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Magaji Is Clean, It’s Blackmail Says Group

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COALITION OF CIVIL

Over 40 coalition of Civil society has described recent media reports on the ongoing reforms by the management of the national Assembly management led by the Clerk of the National Assembly , Sani Magaji Tambuwal, as an unfortunate development .

The group expressed concern on the negative story sponsored by some individuals and group in National Assembly management without proper investigation by media houses before going to the press.

“ while the management of the National Assembly is not immune from investigations, the media practitioners should not allowed itself to be used as pawn in the political chess game by those who lost out in any contest in National Assembly management leadership “

247 investigation at the Corporate Affairs Commission ( CAC), and the Code of Conduct Bureau revealed that there is no registered company or entity traced to the Clerk of the National Assembly

 

 

The Chairperson of the Conference of Civil Societies, and Coordinator of Civil-Military Cooperation (CIMICO), Comrade Adams Otakwu has disclosed plans of collaboration between the Civil Society, Armed Forces, Security and Intelligence Community to clamp down on Subversive Groups and Elements who operate under the guise of Civil Societies and other platforms.

Speaking to newsmen in Abuja on Saturday the 25th November 2023, Comrade Otakwu said “the activities of these individuals and groups who hide under the umbrella of Civil Societies to blackmail and extort public officials, perpetrate heinous crimes and indulge in reactionary and fraudulent activities, portray a bad image of the civil society, and undermine national security”

He expressed concern over incessant blackmails of the Armed Forces, Security Agencies, National Assembly and other critical institutions in the country, by subversive elements and so-called ‘coalition of civil societies’ or ‘concerned citizens groups’.

Otakwu who further described such needless and mindless machinations as “inimical to the country’s

 

progress” also cautioned against them, and disclosed plans by the Conference of Civil Societies to collaborate with the Armed Forces, Security and Intelligence Community to clamp down on these elements in the interest of National Security and development.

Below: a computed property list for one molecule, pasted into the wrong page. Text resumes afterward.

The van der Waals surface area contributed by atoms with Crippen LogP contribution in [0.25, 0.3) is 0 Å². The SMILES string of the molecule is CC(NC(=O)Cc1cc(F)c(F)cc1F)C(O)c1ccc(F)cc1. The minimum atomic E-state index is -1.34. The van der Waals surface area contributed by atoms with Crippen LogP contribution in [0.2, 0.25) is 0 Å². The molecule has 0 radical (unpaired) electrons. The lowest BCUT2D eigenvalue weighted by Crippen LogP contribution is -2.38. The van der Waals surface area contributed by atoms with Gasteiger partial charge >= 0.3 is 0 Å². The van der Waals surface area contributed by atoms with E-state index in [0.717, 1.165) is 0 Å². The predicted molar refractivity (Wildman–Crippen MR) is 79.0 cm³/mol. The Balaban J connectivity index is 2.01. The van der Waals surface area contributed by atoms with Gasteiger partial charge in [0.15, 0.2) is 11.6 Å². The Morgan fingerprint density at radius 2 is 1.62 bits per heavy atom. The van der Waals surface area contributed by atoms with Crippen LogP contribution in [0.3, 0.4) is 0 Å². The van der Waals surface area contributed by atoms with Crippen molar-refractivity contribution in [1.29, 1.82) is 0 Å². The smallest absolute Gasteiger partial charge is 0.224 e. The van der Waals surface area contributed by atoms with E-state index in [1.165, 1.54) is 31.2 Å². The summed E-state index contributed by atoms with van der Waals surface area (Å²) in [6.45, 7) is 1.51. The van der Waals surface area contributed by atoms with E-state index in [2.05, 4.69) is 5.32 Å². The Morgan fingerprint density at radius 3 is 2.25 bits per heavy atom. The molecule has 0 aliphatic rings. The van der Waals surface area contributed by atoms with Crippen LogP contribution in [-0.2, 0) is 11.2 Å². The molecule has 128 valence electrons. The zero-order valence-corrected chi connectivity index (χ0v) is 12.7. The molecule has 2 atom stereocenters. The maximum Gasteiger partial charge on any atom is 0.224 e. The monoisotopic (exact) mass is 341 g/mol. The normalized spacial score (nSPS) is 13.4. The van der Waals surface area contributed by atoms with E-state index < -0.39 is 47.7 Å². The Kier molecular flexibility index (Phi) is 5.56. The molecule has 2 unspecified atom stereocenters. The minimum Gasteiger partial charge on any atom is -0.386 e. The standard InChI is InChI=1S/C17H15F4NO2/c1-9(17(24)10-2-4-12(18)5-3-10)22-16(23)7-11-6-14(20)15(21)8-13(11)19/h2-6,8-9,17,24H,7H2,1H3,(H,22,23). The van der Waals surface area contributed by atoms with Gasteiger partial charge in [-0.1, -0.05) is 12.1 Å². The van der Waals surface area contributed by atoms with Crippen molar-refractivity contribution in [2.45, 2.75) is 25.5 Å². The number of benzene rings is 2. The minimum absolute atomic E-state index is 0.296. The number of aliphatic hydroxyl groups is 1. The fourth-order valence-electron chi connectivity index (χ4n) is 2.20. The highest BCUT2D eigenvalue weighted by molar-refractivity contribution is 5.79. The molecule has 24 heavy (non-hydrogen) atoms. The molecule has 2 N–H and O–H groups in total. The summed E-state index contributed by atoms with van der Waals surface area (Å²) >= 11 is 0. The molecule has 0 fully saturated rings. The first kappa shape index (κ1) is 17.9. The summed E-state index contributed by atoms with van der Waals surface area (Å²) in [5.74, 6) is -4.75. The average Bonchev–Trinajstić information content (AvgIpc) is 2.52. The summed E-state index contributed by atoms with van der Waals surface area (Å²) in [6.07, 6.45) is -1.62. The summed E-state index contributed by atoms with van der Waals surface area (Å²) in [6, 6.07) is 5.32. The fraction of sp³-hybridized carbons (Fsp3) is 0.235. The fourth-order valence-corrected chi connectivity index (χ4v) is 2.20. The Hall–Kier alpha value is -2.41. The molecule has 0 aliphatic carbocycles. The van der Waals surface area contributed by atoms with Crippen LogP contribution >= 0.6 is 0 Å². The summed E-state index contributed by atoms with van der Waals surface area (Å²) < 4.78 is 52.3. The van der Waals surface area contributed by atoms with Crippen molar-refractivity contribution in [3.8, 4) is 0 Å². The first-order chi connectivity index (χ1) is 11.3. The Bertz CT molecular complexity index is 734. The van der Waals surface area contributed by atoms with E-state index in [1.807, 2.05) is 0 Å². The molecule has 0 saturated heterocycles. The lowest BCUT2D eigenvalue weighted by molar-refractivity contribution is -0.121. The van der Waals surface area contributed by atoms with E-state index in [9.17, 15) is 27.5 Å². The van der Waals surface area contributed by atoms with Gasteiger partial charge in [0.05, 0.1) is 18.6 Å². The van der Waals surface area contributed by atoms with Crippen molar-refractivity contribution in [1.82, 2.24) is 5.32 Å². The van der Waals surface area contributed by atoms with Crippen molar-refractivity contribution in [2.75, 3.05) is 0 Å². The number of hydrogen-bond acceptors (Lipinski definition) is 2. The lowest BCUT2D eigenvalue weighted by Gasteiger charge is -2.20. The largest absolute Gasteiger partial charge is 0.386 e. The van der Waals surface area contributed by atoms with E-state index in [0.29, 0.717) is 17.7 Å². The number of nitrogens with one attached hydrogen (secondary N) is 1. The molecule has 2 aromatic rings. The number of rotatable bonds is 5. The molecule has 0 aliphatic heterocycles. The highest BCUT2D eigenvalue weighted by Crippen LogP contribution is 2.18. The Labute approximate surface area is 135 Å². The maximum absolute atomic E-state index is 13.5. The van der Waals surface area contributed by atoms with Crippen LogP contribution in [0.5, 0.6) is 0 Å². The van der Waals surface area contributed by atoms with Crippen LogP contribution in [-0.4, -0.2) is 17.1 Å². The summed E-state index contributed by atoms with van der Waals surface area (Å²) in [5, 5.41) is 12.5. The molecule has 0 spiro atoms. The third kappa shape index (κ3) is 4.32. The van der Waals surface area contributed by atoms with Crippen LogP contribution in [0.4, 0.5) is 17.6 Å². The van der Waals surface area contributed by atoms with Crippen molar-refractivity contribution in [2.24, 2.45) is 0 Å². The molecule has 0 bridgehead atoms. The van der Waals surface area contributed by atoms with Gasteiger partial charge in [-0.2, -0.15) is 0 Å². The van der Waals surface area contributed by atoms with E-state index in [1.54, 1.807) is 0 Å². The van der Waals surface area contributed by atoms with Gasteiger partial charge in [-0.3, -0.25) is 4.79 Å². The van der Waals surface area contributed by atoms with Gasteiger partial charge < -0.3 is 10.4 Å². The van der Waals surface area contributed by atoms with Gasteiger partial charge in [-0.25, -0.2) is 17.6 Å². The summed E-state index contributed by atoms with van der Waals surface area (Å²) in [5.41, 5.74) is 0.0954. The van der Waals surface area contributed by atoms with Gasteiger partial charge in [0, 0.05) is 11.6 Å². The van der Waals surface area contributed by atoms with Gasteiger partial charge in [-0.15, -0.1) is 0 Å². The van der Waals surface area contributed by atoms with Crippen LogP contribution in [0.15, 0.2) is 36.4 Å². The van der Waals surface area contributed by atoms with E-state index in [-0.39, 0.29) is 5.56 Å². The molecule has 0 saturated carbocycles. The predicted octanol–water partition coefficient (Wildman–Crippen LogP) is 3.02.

The group in a statement in Abuja, also warned against attempts by “some so-called civil society groups from distracting the CNA through blackmail and spurious allegations that are unfounded and misleading” in the performance of his duties.

National coordinator of the PYF, Otunba Bamidele Adigun, and National Organising Secretary, Musa Isah, stated that since Tambuwal’s assumption of office as the CNA, there have been a telling improvement in staff welfare and communication in the National Assembly bureaucracy.

“It is a fact that since Mr. Sani Magaji Tambuwal’s emergence as the CNA in November, 2022 and his eventual confirmation in March this year, there have been marked improvement in staff welfare and communication with top management within the National Assembly bureaucracy,” Adigun and Isah stated in the statement.

According to the group, “the payment of N3.7bn CON-PECULIAR and other outstanding entitlements within a few months in office and the upgrade of the NASS clinic with plans for the state-of-the-art equipment, easing the transportation needs of workers with eight new buses and effecting the payment of N35, 000 palliative grant, from September,2023 are few of the pragmatic leadership of Mr. Tambuwal this past one year in office.

“We wish to further state that, we have diligently followed his leadership and management style, it is gratifying to know and see that all outstanding workers welfare packages and entitlements are been cleared as well as increase in trainings and retraining for all cadres of staff in the NASS service.

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“It is on this note and many more, we call on Mr. Tambuwal to remain focused, accountable and ignore mischief makers and those given to blackmail and trading in spurious allegations.”People should be guided by their conscience in all that they do so as not to impugn on the integrity and reputation of honest leaders, desirous for the right things to be done.”

Informed sources told 247. Com that recent attempt at drawing the clerk of the National Assembly Magaji, into what is strictly a responsibility of the Clerks of the upper and lower legislative Chambers fell on its face.

A media report had earlier reported how the Clerk Sani Magaji Tamuwal , allegedly sent a false real estate regulatory council Bill of Nigeria ACT 2023 to President Tinubu , and was rejected.

investigation revealed that nothing has exposed the traducers of the Clerk of the National and put the media on the spot like the report of the rejected Bill.

Our Reporter gathered that despite the manifest ignorance displayed on the process of lawmaking by the media House , the management has set up a high powerful Committee to unravel the allegations.

247 checks revealed that Bills from the Senate or the House are sent to the office of the Clerk, from the office of the Clerk it is sent to the legal department , the department scrutinized it if there are glare areas they send it back to the Clerks of either the Senate or House, for harmonization.